4. Is there a wine that you most look forward to every year, or one that you enjoy making more than any other?
Our top cuvée Exopto of course! First of all because we don’t produce it every year. It’s made from 60% Graciano, which is a very complicated grape to grow and ripen. It’s a lot of work in the vineyard, keeping the yields low. You need some luck as you need really good ripening conditions during the last three weeks. If you don’t get a perfect ripening period, Graciano is just awful (green, aggressive).
It’s completed by 90-year-old Tempranillo vines that are also fantastic to work with. It’s incredible to see how different the grapes (and then the wines) are. More concentration, more tannins, more of everything!
Our Horizonte white is also a challenging wine that we keep working at. Rioja is not especially known to produce great whites, but the blend of grapes is interesting (Viura, Malvasia, Garnacha Blanc) and combined with a good aging program, I’m sure we’ll make a great white wine.
5. You’ve just bottled the 2011 Bozeto and the 2010 Exopto and Horizonte. How are they drinking now, and is everything going to plan ahead of the 2012 Harvest?
2010 and 2011 were really good vintages, all conditions were there to make great wines. This is an interesting question. Of course, if you drink these wines now you’ll see a very modern style: fresh fruit, intensity and power in the mouth and also a great dark colour. Just like a wine should be when it’s been recently bottled. Some consumers love this kind of wine, that’s why I like to put them on the market early.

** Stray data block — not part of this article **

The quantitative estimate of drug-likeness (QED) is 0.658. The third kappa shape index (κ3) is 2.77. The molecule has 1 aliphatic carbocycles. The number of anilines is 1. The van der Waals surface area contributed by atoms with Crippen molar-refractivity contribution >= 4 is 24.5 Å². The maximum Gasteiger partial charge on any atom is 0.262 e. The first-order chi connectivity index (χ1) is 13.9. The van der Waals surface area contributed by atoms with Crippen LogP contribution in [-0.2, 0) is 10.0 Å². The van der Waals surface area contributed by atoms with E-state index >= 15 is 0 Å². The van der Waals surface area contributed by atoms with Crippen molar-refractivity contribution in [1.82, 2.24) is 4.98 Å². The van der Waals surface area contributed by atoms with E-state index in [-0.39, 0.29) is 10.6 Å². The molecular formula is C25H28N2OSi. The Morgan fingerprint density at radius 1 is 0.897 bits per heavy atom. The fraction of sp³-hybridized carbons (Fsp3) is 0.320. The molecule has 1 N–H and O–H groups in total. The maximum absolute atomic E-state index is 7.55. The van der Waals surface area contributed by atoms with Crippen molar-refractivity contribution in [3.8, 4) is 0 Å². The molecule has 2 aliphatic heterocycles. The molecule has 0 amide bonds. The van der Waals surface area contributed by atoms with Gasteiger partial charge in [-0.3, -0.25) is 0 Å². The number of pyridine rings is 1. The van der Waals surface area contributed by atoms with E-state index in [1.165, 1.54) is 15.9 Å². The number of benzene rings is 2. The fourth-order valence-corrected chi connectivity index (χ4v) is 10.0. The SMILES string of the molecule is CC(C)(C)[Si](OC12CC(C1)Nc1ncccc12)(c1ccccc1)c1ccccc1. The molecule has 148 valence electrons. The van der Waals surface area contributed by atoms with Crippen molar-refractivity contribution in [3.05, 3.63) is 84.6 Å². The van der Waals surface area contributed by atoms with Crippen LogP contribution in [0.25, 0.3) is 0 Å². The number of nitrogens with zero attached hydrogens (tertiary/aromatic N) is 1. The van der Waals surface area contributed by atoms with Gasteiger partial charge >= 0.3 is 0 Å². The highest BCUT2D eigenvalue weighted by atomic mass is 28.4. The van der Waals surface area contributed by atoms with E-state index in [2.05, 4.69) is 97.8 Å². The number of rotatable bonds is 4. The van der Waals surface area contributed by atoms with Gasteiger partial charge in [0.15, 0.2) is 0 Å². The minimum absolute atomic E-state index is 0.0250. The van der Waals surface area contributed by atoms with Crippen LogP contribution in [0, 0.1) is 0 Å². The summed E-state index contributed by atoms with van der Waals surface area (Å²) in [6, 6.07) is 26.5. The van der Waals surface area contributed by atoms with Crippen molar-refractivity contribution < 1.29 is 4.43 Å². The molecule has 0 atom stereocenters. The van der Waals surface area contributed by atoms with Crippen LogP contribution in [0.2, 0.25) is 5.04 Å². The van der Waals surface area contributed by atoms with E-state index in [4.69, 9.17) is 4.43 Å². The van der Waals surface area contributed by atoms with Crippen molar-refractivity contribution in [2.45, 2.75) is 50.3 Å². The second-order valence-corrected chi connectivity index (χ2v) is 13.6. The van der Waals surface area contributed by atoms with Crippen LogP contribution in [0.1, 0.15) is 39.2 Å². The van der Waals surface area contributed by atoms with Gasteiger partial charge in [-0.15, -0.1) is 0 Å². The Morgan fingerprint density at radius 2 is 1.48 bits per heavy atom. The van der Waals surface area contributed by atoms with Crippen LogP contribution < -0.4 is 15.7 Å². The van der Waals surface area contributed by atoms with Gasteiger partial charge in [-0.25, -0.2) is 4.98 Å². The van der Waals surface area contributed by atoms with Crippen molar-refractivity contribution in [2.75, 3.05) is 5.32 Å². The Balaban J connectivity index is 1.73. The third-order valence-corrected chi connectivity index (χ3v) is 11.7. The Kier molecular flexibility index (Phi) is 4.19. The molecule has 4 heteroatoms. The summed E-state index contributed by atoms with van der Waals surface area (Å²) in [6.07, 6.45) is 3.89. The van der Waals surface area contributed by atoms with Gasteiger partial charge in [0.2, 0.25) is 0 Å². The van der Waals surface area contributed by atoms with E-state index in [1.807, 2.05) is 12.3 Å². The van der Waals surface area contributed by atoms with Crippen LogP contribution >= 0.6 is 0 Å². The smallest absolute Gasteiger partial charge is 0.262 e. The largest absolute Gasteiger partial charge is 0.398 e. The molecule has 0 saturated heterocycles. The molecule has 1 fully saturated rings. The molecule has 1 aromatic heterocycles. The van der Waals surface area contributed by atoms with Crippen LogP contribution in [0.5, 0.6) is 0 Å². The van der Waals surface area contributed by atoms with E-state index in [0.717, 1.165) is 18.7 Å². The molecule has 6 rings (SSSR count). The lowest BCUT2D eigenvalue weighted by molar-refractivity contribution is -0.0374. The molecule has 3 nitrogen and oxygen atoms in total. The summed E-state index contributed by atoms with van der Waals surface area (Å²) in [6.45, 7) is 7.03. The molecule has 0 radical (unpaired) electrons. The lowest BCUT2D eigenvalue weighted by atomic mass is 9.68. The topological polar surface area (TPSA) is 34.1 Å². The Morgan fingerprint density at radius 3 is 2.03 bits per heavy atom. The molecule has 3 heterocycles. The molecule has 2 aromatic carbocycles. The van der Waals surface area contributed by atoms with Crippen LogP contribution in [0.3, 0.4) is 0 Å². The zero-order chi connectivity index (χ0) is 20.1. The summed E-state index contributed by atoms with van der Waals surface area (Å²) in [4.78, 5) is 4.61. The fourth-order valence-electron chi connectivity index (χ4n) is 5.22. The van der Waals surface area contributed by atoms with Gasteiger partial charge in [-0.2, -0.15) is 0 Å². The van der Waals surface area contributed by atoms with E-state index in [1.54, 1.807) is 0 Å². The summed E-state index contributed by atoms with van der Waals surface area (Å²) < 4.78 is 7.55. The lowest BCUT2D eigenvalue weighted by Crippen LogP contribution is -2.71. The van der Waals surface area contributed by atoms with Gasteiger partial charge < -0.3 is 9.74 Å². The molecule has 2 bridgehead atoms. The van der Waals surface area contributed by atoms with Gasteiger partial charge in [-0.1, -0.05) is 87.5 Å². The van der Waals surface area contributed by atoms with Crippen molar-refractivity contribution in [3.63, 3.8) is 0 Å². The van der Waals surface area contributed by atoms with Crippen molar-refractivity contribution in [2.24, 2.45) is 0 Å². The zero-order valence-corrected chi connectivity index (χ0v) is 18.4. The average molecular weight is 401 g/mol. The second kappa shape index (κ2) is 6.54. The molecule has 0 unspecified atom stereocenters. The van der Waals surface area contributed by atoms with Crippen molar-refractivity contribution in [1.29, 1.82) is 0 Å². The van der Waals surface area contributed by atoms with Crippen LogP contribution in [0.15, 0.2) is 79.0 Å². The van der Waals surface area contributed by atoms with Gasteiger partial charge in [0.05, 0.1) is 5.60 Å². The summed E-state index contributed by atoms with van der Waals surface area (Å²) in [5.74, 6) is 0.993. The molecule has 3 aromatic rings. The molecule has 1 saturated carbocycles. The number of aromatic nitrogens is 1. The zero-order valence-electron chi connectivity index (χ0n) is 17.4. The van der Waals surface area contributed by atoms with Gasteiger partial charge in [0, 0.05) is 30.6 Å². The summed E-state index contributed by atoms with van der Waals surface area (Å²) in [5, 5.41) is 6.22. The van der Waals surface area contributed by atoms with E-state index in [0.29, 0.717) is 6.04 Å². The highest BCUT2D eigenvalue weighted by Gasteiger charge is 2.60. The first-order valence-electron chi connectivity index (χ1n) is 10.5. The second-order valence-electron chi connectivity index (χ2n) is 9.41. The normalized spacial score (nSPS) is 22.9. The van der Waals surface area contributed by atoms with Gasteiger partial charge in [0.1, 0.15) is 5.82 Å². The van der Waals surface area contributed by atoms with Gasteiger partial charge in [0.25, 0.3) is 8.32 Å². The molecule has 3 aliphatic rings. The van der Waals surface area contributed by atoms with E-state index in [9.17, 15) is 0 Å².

But what is very important also is that these wines can age very well. All the wines we are producing are aging well (bozeto included), they all have the important characteristics (acidity mainly) that will allow to age well. They’ll then become more “classic”, developing a good bouquet of spices, tannins will be polished and sensations will be different.
When people ask me “Do you produce classical or modern Rioja?” I usually answer “It depends on the moment you drink them.”
6. As a French winemaker working and living in Spain, you’re almost certainly going to say that terroir is more important than the winemaker, but what do you think makes your wines unique to any other winemaker in La Rioja?
Of course the terroir is very important, I talked about it before. The choice of vineyard, soil and climate is the best step to making a good wine. You then have to improve, you have to give it your own character and soul.
First, our wines are different because they blend Tempranillo, Garnacha and Graciano, which is quite unusual. Then our winemaking process is quite different from the traditional rioja style. We ferment in concrete and oak vats that respect the fruit and colours. We also use these vats to age the wines (Garnacha mainly) when most of the wineries age in old American oak barrels. Our barrels are all french oak barrels, more elegant and respectful to the wines.
7. Lastly, Tom, do you have a desert island wine? A wine that you would take to heaven with you if you could?
Quite hard to answer. I think you expect me to pick some of my wines, though I love to drink other wines from the Rhone Valley, Pomerol, Margaux, Moulis, Saint Estephe.
The desert island wine could be Horizonte Red 2006, certainly the best I’ve ever made. Very well balanced, elegant, really good integration of the oak and good freshness at the time!
As I hope I’ll go to Heaven as late as possible, I’ll have to pick a wine that ages well in the bottle, this would need to be Exopto because of its high proportion of Graciano with great acidity that allows the wine to keep all its body and gain in complexity through the years.
Exopto 2009 would be my pick.